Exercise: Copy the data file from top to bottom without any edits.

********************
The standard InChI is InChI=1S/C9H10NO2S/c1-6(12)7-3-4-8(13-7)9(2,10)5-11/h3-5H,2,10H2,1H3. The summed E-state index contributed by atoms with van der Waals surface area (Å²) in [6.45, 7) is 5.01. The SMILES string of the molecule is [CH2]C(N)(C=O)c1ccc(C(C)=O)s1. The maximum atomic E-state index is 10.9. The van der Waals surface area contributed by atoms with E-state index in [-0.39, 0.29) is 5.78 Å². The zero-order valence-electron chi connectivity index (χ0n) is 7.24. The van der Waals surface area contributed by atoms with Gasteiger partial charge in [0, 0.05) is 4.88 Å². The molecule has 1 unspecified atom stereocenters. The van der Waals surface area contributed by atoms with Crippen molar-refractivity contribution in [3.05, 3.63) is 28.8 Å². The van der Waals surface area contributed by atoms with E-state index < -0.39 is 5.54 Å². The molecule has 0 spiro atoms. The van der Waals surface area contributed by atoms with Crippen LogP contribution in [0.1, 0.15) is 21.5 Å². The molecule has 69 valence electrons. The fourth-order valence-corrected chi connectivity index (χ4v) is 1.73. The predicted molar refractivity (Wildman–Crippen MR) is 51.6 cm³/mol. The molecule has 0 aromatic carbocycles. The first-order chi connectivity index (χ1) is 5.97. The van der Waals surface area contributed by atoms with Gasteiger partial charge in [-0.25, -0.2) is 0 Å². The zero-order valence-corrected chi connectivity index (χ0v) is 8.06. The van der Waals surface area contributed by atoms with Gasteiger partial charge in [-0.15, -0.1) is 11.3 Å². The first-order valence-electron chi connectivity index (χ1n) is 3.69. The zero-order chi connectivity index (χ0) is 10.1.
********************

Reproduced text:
The standard InChI is InChI=1S/C9H10NO2S/c1-6(12)7-3-4-8(13-7)9(2,10)5-11/h3-5H,2,10H2,1H3. The summed E-state index contributed by atoms with van der Waals surface area (Å²) in [6.45, 7) is 5.01. The SMILES string of the molecule is [CH2]C(N)(C=O)c1ccc(C(C)=O)s1. The maximum atomic E-state index is 10.9. The van der Waals surface area contributed by atoms with E-state index in [-0.39, 0.29) is 5.78 Å². The zero-order valence-electron chi connectivity index (χ0n) is 7.24. The van der Waals surface area contributed by atoms with Gasteiger partial charge in [0, 0.05) is 4.88 Å². The molecule has 1 unspecified atom stereocenters. The van der Waals surface area contributed by atoms with Crippen molar-refractivity contribution in [3.05, 3.63) is 28.8 Å². The van der Waals surface area contributed by atoms with E-state index < -0.39 is 5.54 Å². The molecule has 0 spiro atoms. The van der Waals surface area contributed by atoms with Crippen LogP contribution in [0.1, 0.15) is 21.5 Å². The molecule has 69 valence electrons. The fourth-order valence-corrected chi connectivity index (χ4v) is 1.73. The predicted molar refractivity (Wildman–Crippen MR) is 51.6 cm³/mol. The molecule has 0 aromatic carbocycles. The first-order chi connectivity index (χ1) is 5.97. The van der Waals surface area contributed by atoms with Gasteiger partial charge in [-0.25, -0.2) is 0 Å². The zero-order valence-corrected chi connectivity index (χ0v) is 8.06. The van der Waals surface area contributed by atoms with Gasteiger partial charge in [-0.15, -0.1) is 11.3 Å². The first-order valence-electron chi connectivity index (χ1n) is 3.69. The zero-order chi connectivity index (χ0) is 10.1.